If you are hunting elk, you are more than likely hunting in bear territory. It is absolutely essential that you come prepared for the absolute worst. And the absolute worst is a bear attack. If you don’t have bear spray, don’t go huntin’. It’s as simple as that.
Whether you’re hunting in grizzly or black bear territory, it is crucial that you bring bear spray. Bears are extremely territorial creatures, and they are bigger, faster, and more powerful than any one of us can even fathom. If a bear is charging you, even if you have a gun, your gun might not be ready in time, your aim might be off, and your ability to re-fire quickly and accurately will most likely be nonexistent. Bear spray is easy to access in the case of a bear charge, requires almost no accuracy at all, and can be used quickly and effectively.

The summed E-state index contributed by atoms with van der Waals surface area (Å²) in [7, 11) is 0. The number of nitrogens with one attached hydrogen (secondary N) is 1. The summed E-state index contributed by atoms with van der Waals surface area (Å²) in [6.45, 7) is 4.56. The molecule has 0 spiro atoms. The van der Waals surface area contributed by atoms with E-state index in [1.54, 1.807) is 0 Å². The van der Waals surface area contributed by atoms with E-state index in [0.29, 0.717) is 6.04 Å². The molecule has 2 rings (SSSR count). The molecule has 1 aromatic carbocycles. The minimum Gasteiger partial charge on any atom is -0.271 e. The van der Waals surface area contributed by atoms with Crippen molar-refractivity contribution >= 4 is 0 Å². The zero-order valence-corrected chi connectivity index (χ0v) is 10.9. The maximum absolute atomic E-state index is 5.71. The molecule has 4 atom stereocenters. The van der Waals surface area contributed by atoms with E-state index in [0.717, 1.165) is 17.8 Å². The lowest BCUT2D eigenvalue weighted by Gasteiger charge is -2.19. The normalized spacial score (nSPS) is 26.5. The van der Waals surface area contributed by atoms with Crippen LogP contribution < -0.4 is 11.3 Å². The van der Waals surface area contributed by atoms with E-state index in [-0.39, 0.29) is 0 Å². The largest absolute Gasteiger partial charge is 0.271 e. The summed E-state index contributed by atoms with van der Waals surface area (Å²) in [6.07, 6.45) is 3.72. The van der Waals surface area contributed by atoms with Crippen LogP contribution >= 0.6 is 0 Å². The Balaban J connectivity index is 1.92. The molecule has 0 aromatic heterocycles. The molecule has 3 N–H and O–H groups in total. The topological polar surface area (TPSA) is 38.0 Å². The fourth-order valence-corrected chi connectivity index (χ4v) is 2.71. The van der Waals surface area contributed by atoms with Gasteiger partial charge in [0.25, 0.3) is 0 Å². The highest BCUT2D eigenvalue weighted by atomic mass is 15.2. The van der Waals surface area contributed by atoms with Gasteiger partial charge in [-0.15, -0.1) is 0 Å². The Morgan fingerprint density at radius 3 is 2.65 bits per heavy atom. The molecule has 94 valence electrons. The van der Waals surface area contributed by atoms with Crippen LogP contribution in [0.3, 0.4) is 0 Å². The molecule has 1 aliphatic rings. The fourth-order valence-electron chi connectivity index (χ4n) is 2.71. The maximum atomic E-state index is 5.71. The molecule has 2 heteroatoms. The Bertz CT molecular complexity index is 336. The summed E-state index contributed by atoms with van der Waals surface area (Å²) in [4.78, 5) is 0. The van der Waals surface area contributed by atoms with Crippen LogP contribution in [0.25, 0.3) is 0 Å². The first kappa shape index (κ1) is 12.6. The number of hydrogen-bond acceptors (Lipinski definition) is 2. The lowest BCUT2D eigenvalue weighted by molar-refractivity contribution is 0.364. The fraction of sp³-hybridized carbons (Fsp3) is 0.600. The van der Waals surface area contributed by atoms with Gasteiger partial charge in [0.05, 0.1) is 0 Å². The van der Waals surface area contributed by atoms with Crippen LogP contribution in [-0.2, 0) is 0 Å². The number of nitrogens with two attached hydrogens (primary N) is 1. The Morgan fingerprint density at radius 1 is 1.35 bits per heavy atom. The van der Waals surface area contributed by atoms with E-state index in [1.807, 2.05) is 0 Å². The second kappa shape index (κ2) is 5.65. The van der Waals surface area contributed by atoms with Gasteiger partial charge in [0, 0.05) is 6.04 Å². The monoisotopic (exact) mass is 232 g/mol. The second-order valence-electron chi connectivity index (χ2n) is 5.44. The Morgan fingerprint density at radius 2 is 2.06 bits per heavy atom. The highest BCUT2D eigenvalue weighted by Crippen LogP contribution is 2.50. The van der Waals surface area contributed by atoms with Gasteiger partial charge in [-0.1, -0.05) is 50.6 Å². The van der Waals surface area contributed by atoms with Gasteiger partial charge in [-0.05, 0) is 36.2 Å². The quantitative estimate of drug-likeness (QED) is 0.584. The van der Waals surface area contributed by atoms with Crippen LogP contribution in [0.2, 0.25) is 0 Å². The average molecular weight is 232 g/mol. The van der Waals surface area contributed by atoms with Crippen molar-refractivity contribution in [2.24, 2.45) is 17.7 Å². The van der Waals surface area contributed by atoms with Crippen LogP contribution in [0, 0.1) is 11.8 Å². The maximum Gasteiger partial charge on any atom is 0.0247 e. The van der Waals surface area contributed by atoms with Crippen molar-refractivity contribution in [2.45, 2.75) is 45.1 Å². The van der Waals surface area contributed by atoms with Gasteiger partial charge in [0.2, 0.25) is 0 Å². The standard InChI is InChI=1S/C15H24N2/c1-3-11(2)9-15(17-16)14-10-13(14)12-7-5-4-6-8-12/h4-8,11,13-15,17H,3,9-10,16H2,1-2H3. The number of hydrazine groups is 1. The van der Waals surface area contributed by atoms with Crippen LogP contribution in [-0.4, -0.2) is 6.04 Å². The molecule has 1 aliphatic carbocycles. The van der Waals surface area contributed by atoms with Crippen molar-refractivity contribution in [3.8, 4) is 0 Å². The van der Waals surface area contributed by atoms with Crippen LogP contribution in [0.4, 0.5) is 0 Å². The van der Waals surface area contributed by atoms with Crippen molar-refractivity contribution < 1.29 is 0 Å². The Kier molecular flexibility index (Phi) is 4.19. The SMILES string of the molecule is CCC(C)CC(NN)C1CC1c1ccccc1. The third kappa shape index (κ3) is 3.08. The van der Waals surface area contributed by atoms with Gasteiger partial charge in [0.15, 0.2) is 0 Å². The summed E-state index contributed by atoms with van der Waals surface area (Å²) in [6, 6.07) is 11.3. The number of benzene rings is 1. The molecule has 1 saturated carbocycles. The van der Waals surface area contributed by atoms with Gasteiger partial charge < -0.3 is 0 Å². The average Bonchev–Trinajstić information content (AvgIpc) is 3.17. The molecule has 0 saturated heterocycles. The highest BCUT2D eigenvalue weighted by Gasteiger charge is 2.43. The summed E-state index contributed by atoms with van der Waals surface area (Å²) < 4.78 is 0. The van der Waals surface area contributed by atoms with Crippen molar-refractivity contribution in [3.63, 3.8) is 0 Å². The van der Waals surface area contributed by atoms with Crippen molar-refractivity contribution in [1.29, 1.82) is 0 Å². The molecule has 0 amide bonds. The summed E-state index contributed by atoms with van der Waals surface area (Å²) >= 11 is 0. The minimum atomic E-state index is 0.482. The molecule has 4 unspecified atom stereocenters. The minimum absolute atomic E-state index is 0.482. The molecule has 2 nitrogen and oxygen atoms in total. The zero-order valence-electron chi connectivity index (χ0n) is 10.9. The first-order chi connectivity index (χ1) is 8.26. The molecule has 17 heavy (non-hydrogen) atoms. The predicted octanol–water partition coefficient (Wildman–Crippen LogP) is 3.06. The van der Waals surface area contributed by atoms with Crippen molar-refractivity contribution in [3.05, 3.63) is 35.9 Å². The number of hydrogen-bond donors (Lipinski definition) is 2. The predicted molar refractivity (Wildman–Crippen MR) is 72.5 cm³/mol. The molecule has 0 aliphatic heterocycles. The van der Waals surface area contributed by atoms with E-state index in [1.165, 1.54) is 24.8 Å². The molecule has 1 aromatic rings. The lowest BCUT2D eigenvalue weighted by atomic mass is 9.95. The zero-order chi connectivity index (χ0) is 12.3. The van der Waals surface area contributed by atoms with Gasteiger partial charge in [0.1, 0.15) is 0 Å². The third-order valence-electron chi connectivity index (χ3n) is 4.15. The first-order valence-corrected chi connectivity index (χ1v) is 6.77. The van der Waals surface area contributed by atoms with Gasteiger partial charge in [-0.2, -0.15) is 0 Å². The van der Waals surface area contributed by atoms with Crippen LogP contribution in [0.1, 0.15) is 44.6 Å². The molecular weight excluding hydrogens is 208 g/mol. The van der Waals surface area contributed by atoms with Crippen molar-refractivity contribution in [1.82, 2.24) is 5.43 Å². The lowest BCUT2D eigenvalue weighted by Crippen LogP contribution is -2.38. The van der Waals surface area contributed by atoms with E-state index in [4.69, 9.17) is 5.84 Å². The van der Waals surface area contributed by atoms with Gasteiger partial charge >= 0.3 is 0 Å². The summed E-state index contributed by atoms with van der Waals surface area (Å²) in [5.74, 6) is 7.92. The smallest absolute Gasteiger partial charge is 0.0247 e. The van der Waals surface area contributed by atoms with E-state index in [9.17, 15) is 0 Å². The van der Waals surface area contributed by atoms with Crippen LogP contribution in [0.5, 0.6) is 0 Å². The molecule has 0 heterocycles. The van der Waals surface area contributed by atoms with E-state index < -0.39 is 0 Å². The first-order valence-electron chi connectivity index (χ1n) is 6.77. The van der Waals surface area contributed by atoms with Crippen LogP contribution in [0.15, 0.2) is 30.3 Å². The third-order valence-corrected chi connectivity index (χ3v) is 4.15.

Hunting elk is no easy task. Make sure you’re ready for the hunt. Come prepared with proper gear, such as topographic maps and apps, bear spray, and useful de-boning equipment. Be sure you can handle the rough terrain, especially when you get moving further away from the local roads, going that extra mile.
Make as much noise as you want, as long as it’s noise that a cow would make in the wild. And speaking of cows, really get to know your bugle so you can switch up your sound when you’ve got a bull’s attention, so as not to blow your cover. Move against the wind, and find areas where you will be able to see for long stretches, making it easier to have actual sightings, rather than constantly relying on sign. And lastly, remember to have some fun!
Thanks for reading.